I eventually met a musician/composer named Akmaral Zykayeva [who performs and records as Mergen]. She asked me to help her [with] her album. I worked with her on that for a couple of years. Doing that made me want to refocus on music. I got charged up again about music. When I retired in 2018, originally I was thinking I was going to spend my time writing. As it got closer, I really wanted to pursue music.

Tone Madison: Was there a specific moment from those sessions with Mergen that made you want to commit to making music more post-retirement, or was that decision more driven by a collection of moments?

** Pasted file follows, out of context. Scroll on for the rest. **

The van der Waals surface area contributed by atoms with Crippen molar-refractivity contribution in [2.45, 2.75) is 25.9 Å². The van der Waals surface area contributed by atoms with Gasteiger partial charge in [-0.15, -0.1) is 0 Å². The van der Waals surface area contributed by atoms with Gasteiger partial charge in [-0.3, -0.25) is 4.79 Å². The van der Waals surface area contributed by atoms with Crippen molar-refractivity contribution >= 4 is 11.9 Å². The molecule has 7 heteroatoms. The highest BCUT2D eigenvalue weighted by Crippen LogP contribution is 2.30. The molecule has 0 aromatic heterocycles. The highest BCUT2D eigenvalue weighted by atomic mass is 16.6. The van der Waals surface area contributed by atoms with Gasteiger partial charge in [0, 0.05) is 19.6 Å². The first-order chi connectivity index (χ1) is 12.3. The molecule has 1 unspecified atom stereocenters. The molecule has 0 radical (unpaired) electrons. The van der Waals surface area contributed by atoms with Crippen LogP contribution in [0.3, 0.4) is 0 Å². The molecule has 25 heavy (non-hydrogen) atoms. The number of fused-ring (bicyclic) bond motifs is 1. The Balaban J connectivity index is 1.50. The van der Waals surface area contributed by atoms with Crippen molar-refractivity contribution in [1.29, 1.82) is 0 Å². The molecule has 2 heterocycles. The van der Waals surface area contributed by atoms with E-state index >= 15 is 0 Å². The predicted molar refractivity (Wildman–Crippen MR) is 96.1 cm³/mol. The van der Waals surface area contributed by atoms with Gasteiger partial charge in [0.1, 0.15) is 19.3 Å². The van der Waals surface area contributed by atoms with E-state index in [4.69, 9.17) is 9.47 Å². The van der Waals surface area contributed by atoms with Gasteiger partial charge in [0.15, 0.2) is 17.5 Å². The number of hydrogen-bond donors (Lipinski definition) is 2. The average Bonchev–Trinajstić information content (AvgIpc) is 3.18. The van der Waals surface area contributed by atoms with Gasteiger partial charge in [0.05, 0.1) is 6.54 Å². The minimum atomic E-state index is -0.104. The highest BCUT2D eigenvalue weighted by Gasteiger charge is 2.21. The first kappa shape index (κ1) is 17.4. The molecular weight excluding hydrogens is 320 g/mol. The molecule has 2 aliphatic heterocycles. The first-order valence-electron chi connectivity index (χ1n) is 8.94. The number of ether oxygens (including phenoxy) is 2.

Timothy Walsh: I think, really, it was a collection or accumulation of things that were shoving me in that direction. One of the first things, and this was early on, was when I was playing guitar with Andrew and he was like “You should really do some recording,” and I was like “Nah, I’m not going to get back into that,” and then without telling me, he just ordered a bunch of recording equipment on my credit card. I wasn’t that happy about it initially but then I was just like “Alright, let’s see what we can do with this,” and then when I went to Kazakhstan, I just happened to fall in with some people who were musicians.